Many people have already heard about the Facebook Boycott. In fact, the search term began to skyrocket according to Google Trends in late June. By early July, more than 750 companies and the advertising agencies they work with joined in with larger advertisers leading the way such as Coca-Cola, Hershey, Walgreens, Best Buy, Ford, and Adidas just to name a few. At one point, over 200 additional firms joined in the boycott in a 24-hour period. The boycott originated from a call out by advocacy group Stop Hate for Profit claiming that social media providers, specifically Facebook which made 98% of its 2019 revenue from ad sales, allows hate speech on their platforms from the accounts of politicians and high-profile influencers. We briefly touched on this subject in a previous article, Medical Advertising Series Part 2: Social Media, Censorship, Fact-Checkers, and Implications. What does this boycott mean for advertisers and the future of advertising?
More Marketing Dollars for Other Platforms
With billion-dollar implications on Facebook ad revenue, where else will advertisers place ads? Some might say that other digital marketing platforms might see an increase in revenue. Facebook made almost $70 billion in advertising revenue in 2019. The Google Ads platform made a whopping $134 billion! Google-owned YouTube brought in a mere $15 billion in ad revenue in 2019 and video advertising grows more popular every year as more users are turning to YouTube to view content. OTT (over-the-top) advertising, which delivers video ad content through streaming services like Hulu, Netflix, Roku and more, could also see an increase. In 2020, OTT revenue was predicted to increase by 31% to $5 billion and with the continued popularity of streaming services versus cable TV and satellite, there is definitely room for growth.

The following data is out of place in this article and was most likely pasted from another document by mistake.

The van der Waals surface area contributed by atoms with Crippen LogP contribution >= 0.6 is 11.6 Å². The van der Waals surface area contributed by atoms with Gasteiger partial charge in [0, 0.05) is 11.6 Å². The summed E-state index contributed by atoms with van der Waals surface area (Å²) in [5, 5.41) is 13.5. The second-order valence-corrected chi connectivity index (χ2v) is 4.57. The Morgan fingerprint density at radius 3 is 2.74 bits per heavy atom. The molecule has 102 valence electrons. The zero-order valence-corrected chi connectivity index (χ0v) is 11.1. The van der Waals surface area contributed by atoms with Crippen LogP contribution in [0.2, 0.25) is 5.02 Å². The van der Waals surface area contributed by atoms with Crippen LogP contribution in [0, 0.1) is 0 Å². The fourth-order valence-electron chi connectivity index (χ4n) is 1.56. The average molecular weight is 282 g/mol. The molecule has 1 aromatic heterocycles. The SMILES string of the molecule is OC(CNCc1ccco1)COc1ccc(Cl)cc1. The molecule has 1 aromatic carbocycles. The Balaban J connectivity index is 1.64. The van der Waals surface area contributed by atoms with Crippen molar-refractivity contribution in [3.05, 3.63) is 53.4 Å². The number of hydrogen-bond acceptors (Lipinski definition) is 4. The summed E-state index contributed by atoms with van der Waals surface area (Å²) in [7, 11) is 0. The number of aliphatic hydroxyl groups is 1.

Spending on Infrastructure
It is possible that with these freed-up marketing dollars, large companies like Coca-Cola or Best Buy could use the money within their corporations. Allocating some of these extra funds to pay off corporate debts or improve infrastructure might be fiscally responsible however since these are publicly traded companies, they would need to have some serious internal discussions as to where and how to revise their budgets. In this case, advertising firms would need to try and salvage any decrease in ad spend and convince them to increase advertising on other platforms.
Facebook has spent many resources and time trying to appease their advertisers since the boycott began. They have had a tough go it as advertisers seem to have demands that Facebook has not yet been willing to abide by. Since ad dollars are how Facebook makes its revenue, it is likely that they will be able to come to an agreement with all or some of the advertisers. Facebook does have one advantage in that they are expected to increase to 1.69 billion global users in 2020. And even though there are 6.9 billion Google searches every day, Google search advertising is much more expensive than Facebook ads. As advertisers pause their Facebook advertising during this boycott, they will evaluate the effect it has on their overall bottom line and perhaps decide to come to an agreement moving forward.
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